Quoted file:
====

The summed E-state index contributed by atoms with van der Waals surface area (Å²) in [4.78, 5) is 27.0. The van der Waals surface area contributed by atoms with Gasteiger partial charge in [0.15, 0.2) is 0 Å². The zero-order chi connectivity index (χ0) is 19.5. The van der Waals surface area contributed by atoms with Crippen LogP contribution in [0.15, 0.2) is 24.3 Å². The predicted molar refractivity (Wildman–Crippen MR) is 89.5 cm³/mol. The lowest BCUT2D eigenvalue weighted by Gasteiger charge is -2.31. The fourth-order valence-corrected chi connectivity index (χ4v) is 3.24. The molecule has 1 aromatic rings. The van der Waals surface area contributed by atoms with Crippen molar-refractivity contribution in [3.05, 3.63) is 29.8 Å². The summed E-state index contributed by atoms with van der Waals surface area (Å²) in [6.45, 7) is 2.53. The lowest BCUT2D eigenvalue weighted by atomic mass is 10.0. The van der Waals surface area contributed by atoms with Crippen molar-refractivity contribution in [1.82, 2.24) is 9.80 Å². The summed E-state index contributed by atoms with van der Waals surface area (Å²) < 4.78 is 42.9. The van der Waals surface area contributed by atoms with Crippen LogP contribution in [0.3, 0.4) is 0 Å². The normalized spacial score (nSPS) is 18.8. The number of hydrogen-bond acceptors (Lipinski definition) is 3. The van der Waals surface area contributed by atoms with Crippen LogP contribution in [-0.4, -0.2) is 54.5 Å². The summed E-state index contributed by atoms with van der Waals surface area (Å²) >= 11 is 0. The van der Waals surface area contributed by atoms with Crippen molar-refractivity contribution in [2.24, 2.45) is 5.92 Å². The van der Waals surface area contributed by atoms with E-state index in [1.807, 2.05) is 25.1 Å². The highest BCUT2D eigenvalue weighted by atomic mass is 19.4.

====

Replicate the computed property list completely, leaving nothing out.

The summed E-state index contributed by atoms with van der Waals surface area (Å²) in [4.78, 5) is 27.0. The van der Waals surface area contributed by atoms with Gasteiger partial charge in [0.15, 0.2) is 0 Å². The zero-order chi connectivity index (χ0) is 19.5. The van der Waals surface area contributed by atoms with Crippen LogP contribution in [0.15, 0.2) is 24.3 Å². The predicted molar refractivity (Wildman–Crippen MR) is 89.5 cm³/mol. The lowest BCUT2D eigenvalue weighted by Gasteiger charge is -2.31. The fourth-order valence-corrected chi connectivity index (χ4v) is 3.24. The molecule has 1 aromatic rings. The van der Waals surface area contributed by atoms with Crippen molar-refractivity contribution in [3.05, 3.63) is 29.8 Å². The summed E-state index contributed by atoms with van der Waals surface area (Å²) in [6.45, 7) is 2.53. The lowest BCUT2D eigenvalue weighted by atomic mass is 10.0. The van der Waals surface area contributed by atoms with Crippen molar-refractivity contribution in [1.82, 2.24) is 9.80 Å². The summed E-state index contributed by atoms with van der Waals surface area (Å²) < 4.78 is 42.9. The van der Waals surface area contributed by atoms with Crippen LogP contribution in [0.3, 0.4) is 0 Å². The normalized spacial score (nSPS) is 18.8. The number of hydrogen-bond acceptors (Lipinski definition) is 3. The van der Waals surface area contributed by atoms with Crippen LogP contribution in [-0.4, -0.2) is 54.5 Å². The summed E-state index contributed by atoms with van der Waals surface area (Å²) >= 11 is 0. The van der Waals surface area contributed by atoms with Crippen molar-refractivity contribution in [2.24, 2.45) is 5.92 Å². The van der Waals surface area contributed by atoms with E-state index in [1.807, 2.05) is 25.1 Å². The highest BCUT2D eigenvalue weighted by atomic mass is 19.4.